The Jewish Press endorses the reelection of Gov. Andrew Cuomo. His record as governor these past four years offers eloquent testimony to the experience and vision he has to lead the Empire State for the next four years.

I think Seth Lipsky is amazing, but it just drives home the point that newspapers have a lot of moving parts.

Myth #1: It is easy to be a B’nai Noach. It is extraordinarily hard to be a B’nai Noach.

The question of anti-Semitism in Europe today is truly tied to the issue of immigration.

Polls indicate that the Palestinians are much more against a two state solution than the Israelis.

More Articles from Rabbi Nathaniel Helfgot
haredi dropouts

Many of the talented and motivated individuals who leave the Haredi world could choose Modern Orthodoxy, but they don’t.

The latest round in the broader canvas of debates about the approach of Modern Orthodoxy to the role of women in communal life has focused on the issue of learned Orthodox women receiving some form of rabbinic ordination and serving as rabbis or clergy.

As Super Bowl weekend approaches the signs at the local takeout stores in Modern Orthodox neighborhoods (and even some haredi ones as well, but I limit my discussion here to the former as that is my community) abound with signs advertising gigantic food package options with catchy names such as the “Linebacker” or the “Halftimer.”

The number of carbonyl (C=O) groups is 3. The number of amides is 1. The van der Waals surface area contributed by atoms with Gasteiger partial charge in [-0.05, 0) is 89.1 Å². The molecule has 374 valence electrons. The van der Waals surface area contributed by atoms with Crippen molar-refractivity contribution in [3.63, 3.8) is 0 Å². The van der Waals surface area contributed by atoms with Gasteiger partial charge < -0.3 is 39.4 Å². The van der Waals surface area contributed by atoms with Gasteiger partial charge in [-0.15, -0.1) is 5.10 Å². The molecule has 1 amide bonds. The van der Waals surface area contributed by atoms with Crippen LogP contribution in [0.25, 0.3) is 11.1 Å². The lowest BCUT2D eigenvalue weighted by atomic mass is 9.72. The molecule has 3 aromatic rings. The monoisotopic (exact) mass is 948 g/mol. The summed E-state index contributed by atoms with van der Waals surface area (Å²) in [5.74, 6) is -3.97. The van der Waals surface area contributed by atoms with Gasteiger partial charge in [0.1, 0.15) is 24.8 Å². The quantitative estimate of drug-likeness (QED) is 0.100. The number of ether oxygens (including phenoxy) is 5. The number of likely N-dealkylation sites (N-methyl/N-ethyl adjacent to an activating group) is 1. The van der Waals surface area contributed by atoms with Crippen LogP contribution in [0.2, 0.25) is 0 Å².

A few weeks ago I was completing the silent amidah at the morning minyan I attend in my local shul. Suddenly, a cold breeze shot through the room. I headed back to the door of the bet midrash where we pray and saw that a young observant woman I know had propped the door slightly ajar in order to hear the repetition of the Shemoneh Esrei and the reading of the Torah.

David Ben-Gurion, the first prime minister of the State of Israel, was often quoted in the early years of the state as remarking, “it is not so important what the Gentiles say as what the Jews do.”

Printed from: http://www.jewishpress.com/indepth/opinions/the-jewish-state-religious-zionism-and-the-limits-of-dissent/2009/12/16/

Scan this QR code to visit this page online: